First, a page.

Now,  it is still important for kids to explore food and nurture curiosity. One way you can do this, without adding extra pressure, is to highlight the different colors on their plate. Ask your child “what food has the brightest color?” You could also make comments about the different textures of food. For example, taking a big bite out of a crunchy piece of cucumber and say “can you hear the big sound this makes when I bite it?” or “this cheese is kind of squeaky when I take a bite!”

By encouraging exploration of the different physical qualities of foods like textures and colors can help kids to become more engaged at meal times, without over-complicating things or adding pressure.

More tips for Healthy Vision

Nutrition is only one piece of the puzzle when it comes to supporting optimal visual development and health. Here are a few more suggestions that you may consider adding into your family’s routine to help protect and support your child’s vision health.

  • Schedule a yearly eye exam- with regular check ups your optometrist will be able to track your child’s eye development at every stage. If any concerning changes in vision or eye health occur, it will be more easily recognized and quickly treated!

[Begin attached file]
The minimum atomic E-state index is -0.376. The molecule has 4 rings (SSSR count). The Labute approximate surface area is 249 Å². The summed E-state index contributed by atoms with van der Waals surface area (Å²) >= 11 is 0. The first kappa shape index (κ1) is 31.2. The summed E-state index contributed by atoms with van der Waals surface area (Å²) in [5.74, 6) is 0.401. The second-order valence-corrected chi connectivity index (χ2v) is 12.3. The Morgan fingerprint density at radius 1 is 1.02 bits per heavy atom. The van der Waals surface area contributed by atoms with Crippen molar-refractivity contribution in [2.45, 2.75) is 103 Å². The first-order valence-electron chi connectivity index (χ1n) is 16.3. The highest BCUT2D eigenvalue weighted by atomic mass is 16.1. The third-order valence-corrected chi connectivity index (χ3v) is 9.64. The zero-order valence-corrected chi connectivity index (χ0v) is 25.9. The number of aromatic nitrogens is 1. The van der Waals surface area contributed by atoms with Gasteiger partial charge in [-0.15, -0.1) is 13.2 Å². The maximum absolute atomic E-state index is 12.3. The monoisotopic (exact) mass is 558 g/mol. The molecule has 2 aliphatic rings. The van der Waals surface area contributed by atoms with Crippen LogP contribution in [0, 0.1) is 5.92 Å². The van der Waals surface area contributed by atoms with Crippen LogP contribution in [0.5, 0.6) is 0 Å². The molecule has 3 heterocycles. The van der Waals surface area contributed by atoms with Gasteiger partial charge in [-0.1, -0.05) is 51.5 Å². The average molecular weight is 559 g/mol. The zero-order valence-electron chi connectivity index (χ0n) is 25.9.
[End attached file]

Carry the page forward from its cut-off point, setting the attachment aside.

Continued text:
• Set goals around screen time- More screen time has been linked to higher rates of vision problems in children. One way to help reduce your child’s risk is to encourage regular breaks from watching screens so that their eyes get a chance to rest. For example, every 20-30 minutes you could encourage a leg stretch break before returning to the screen. Or if you are uncomfortable with the amount of time your child spends in front of screens it could be worth setting a goal around reducing total screen time in the day.